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Weapons

North Korea releases images of 10 September weapon test

12 September 2019
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North Korea test-fired its ‘super-large’ MRL system again on 10 September. Source: KCNA

Images released by North Korea's state-run media show that the weapon system the country tested on 10 September was the same 'super-large multiple rocket launcher [MRL]' it had tested on 24 August.

Pyongyang's Korean Central News Agency (KCNA) reported on 11 September that the test-firing, which was overseen by North Korean leader Kim Jong-un, "served as an occasion to clearly decide the next-stage orientation to complete the weapon system".

The state-run KCNA, which confirmed that two projectiles were test-launched that day, quoted Kim as saying that the latest test "finally" verified aspects related to the weapon system's "combat operation, trajectory characteristics, accuracy and precise homing functions", adding that what remains to be done is to carry out a test "which is most vivid character in terms of the power of multiple rocket launcher".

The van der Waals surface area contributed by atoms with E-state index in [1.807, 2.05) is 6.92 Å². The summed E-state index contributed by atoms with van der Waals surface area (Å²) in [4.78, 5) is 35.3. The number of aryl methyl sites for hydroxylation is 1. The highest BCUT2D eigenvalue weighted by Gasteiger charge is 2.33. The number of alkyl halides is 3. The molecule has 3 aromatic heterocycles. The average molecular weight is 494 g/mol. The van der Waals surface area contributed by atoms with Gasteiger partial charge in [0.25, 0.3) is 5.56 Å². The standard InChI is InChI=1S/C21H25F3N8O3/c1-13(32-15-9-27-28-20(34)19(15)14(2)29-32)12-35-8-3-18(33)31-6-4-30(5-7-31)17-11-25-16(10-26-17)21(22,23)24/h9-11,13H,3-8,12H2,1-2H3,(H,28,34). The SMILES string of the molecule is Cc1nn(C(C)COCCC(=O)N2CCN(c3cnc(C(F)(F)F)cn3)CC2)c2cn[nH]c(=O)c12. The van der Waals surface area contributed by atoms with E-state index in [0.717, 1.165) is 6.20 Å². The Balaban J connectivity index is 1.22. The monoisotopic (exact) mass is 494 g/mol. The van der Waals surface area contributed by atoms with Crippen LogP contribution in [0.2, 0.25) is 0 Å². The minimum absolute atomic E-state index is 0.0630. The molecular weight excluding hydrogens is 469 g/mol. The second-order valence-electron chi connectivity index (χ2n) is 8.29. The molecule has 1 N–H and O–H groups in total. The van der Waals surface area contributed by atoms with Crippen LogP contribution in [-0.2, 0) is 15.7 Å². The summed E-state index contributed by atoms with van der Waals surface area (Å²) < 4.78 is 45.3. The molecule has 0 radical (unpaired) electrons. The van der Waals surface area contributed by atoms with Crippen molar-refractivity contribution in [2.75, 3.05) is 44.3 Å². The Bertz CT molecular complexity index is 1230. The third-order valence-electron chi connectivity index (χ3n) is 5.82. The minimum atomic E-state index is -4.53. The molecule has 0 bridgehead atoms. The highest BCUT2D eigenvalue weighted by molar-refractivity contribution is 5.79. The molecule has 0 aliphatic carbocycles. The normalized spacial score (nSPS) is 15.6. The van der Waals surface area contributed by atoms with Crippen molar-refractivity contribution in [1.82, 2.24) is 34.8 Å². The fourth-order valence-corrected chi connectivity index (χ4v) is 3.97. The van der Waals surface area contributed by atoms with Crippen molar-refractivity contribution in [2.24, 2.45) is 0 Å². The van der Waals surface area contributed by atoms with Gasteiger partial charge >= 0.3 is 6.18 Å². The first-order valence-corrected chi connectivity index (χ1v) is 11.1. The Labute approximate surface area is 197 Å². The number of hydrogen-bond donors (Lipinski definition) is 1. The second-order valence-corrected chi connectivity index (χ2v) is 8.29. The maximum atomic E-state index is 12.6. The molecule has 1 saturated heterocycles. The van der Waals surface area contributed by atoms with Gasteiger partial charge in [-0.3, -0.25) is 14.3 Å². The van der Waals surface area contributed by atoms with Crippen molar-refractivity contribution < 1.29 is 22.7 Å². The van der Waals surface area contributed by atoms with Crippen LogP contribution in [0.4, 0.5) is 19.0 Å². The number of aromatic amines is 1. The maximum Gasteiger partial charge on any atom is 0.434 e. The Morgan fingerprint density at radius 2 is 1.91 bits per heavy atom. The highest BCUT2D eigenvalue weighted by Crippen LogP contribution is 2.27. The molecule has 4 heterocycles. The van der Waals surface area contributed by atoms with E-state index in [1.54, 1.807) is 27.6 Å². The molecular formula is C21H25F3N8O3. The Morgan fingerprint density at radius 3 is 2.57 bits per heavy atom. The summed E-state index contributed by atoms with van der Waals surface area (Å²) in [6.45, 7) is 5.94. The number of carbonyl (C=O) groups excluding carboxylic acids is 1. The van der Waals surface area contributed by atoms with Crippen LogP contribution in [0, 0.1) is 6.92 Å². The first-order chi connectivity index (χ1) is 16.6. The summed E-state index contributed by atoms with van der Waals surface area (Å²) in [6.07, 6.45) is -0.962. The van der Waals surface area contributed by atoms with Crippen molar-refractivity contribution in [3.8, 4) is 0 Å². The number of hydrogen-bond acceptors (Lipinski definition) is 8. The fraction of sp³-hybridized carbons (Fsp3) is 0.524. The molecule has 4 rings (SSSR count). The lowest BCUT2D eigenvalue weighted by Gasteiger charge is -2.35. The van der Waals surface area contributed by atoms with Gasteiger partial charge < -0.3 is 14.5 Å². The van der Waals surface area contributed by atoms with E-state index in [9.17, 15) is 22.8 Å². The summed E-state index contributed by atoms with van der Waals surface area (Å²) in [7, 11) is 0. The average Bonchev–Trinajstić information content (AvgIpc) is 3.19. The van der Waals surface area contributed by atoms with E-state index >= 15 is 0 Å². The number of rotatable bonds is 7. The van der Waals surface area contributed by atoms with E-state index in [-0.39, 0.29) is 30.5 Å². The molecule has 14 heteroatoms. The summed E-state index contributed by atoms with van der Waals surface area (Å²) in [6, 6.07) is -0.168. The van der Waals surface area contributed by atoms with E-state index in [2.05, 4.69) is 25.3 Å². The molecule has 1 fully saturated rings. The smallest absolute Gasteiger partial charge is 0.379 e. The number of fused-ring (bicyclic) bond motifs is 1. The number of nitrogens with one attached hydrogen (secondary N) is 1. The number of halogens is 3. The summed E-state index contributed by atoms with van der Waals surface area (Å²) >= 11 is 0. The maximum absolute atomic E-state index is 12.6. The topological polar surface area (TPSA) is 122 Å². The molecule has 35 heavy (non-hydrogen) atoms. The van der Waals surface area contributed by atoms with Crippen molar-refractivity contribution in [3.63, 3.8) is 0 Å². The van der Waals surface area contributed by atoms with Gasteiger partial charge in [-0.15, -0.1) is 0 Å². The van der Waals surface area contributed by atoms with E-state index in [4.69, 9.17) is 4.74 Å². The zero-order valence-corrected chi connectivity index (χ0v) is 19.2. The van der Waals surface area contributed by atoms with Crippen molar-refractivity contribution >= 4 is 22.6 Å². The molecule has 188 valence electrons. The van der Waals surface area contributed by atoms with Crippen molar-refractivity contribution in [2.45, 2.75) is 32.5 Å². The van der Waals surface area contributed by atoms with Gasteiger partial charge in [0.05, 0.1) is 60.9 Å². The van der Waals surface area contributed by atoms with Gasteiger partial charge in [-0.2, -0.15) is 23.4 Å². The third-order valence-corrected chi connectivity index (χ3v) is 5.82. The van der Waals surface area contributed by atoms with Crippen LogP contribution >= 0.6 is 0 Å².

The KCNA provided no further details about the weapon system or the test launch.

The report came a day after South Korea's Joint Chiefs of Staff (JCS) said that Pyongyang had fired two unidentified short-range projectiles in an easterly direction at 0653 h and 0712 h local time from an area in North Korea's western city of Kaechon, South Pyongan Province.

The projectiles flew about 330 km and reached an altitude of around 50 to 60 km, said the JCS, who did not confirm whether the weapons fell into the East Sea (Sea of Japan).

The JCS also urged Pyongyang to "instantly stop such acts that heighten tensions".

The 10 September test-firings marked the 10th weapons test North Korea has conducted since 4 May.

The Northeast Asian country's 'super-large' MRL was first tested in the early morning hours on 24 August from an area near the eastern town of Sondok in the country's South Hamgyong Province. South Korea's JCS said at the time that what appeared to be two "short-range ballistic missiles" (SRBMs) flew about 380 km at a top speed of Mach 6.5 and reached an altitude of about 97 km before falling into the East Sea.

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